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The Saratoga Falcon

The Saratoga Falcon

Freshman discusses involvement in oratorical and dramatic interpretation

This year, the speech and debate team has entered 11 students in the 2016 Berkeley Invitational, which starts on Feb. 13 with over 3,000 participants across all events. Students from all over the United States will travel to compete in the tournament, which is arguably the largest competition on the West Coast.

Among them is freshman Bijan Naimi, who will compete in Varsity Dramatic Interpretation (DI). Naimi, who usually competes in Oratorical Interpretation (OI) as well, was unable to enter because the invitational did not offer OI as an event.

“When I started out in speech and debate, I couldn’t really talk in front of a crowd,” Naimi said. “But when I did interp, I [felt I] could really connect with people.”

In DI, competitors perform a 10-minute excerpt from a published work, such as a novel, play or short story. Naimi had to choose a speech both fit him and was also “a sad piece of literature,” because Dramatic Interpretation bars purely humorous pieces. He settled on a monologue from the play “Jails, Hospitals and Hip Hop” about a heroin-addicted Vietnam War veteran named Andy.

After choosing the piece, Naimi constructed his beginning with a teaser that he called “really awesome sometimes.”

“If you’re doing something funny, that’s where you get a bunch of laughs,” Naimi said. “That’s where you get the judge leaning forward in their seat. If it’s sad, that’s where you get the judge thinking about their entire life.”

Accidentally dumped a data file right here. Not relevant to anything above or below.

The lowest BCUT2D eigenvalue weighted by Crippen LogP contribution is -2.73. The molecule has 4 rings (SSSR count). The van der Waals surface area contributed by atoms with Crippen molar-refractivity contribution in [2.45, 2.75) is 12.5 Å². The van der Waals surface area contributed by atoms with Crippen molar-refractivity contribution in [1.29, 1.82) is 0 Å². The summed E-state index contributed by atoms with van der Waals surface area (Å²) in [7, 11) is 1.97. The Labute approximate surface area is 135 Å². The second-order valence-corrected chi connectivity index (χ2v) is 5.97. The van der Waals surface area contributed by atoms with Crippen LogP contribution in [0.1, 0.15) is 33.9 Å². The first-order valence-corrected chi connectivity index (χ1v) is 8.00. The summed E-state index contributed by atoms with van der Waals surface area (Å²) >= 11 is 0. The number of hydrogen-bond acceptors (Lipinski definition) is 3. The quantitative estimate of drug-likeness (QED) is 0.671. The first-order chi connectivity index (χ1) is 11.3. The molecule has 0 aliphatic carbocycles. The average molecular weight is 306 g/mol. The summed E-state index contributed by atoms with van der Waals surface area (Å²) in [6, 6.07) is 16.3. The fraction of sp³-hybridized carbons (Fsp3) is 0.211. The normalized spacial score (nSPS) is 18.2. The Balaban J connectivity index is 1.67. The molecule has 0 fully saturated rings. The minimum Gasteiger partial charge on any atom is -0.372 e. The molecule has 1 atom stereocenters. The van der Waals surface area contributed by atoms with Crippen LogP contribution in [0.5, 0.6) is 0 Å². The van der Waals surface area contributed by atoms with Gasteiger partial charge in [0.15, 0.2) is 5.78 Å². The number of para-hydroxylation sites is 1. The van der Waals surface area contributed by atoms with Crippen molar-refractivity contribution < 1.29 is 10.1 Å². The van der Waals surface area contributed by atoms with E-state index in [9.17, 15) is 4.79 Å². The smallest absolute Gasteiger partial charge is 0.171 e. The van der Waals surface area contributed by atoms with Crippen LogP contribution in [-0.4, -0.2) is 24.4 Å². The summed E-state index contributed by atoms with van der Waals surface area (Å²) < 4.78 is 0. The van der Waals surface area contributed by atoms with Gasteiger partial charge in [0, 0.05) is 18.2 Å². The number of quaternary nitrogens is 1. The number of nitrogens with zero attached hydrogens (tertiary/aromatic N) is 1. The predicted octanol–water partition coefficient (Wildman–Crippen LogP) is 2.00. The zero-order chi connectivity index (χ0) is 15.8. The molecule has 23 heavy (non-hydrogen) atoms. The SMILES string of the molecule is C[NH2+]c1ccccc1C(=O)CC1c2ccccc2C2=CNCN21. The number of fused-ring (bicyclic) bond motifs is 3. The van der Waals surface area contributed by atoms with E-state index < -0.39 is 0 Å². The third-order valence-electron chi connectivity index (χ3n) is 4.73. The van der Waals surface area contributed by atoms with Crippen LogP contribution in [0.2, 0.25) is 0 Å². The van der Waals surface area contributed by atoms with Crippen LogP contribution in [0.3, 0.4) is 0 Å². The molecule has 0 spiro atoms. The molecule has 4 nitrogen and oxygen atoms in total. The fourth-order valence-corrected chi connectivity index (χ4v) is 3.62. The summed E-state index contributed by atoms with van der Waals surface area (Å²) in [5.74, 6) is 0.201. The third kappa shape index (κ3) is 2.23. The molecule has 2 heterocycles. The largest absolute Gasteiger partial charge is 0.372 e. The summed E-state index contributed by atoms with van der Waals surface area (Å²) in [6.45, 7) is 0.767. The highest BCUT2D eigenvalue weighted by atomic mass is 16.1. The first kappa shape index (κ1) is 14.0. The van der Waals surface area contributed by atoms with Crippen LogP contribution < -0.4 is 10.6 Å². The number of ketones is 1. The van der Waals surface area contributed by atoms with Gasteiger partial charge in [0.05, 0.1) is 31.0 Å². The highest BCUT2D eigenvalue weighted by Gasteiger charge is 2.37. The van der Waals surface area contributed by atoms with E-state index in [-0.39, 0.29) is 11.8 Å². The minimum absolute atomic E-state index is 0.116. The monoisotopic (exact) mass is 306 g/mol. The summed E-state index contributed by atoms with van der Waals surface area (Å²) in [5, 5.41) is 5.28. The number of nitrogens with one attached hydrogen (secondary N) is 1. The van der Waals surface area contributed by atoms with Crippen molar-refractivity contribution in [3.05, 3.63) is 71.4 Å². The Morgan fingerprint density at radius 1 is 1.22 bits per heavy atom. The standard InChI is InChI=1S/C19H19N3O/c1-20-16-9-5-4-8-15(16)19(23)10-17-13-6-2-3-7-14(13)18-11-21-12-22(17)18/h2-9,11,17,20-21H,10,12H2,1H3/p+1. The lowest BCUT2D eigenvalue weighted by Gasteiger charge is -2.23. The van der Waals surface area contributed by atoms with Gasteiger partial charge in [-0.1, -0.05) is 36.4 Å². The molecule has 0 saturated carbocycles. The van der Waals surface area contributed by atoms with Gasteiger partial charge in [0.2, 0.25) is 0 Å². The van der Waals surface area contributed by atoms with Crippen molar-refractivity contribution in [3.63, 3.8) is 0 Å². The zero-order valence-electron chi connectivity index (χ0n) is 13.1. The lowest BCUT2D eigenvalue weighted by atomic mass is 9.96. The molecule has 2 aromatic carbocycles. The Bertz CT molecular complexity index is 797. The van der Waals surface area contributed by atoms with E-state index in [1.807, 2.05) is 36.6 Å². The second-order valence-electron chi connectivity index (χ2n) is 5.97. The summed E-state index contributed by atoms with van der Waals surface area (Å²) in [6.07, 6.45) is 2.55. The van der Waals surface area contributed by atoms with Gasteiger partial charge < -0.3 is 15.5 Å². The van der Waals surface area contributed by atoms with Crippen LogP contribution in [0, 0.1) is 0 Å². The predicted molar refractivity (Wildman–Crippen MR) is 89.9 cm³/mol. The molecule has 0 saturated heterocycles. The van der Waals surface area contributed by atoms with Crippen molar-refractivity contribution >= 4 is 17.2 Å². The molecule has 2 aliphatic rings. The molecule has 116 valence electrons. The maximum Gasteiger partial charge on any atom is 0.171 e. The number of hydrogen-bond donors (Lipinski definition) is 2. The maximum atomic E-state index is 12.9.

Once Naimi has the judge’s attention, he launches into the introduction, the only part of the speech other than transitions that is written by him. It is “that minute where you really just connect with the judge on a personal level.” Here, the message of the speech is made evident.

“In speeches, [the message] can either be political or personal,” Naimi said. “My DI is somewhat political. A lot of veterans who came home from Vietnam were promised all these services, but the government never followed through. It’s really sad to see this guy working at McDonalds [with] no friends, and he’s going to die because of whatever happened to him in the past.”

For Naimi’s other event OI, an event that requires students to perform a previously published speech, he chose a TED talk by the comedian Maz Jobrani entitled “Did You Hear the One About the Iranian-American?”

“The oratorical interpretation topic, with the Persian guy, [is] somewhat personal,” Naimi said. “It’s a lot easier [for me] to ace it because not only can I relate to the jokes, but I can also do the accent really, really well.”

He found the oration on TED Talks, the “Holy Grail of OI scripts.” After spending hours combing through speeches, he finally settled on his current piece. Choosing the speech itself was almost as important as the process of polishing and refining his delivery, Naimi said.

“A lot of the kids in OI get bad speeches, and they’re good speakers but they just don’t do well because they just don’t have a good speech,” he said.

Naimi feels that getting involved with a speech event has allowed him a degree of expression through political commentary that is not available to most high schoolers.

“People don’t normally listen to you until you do something amazing, and comedy always seems to just get people’s attention,” said Naimi. “So if you get people’s attention with comedy and use it to [talk about] politics, I think their whole view on recent events and controversial topics in today’s news will be completely changed. It feels really good.”

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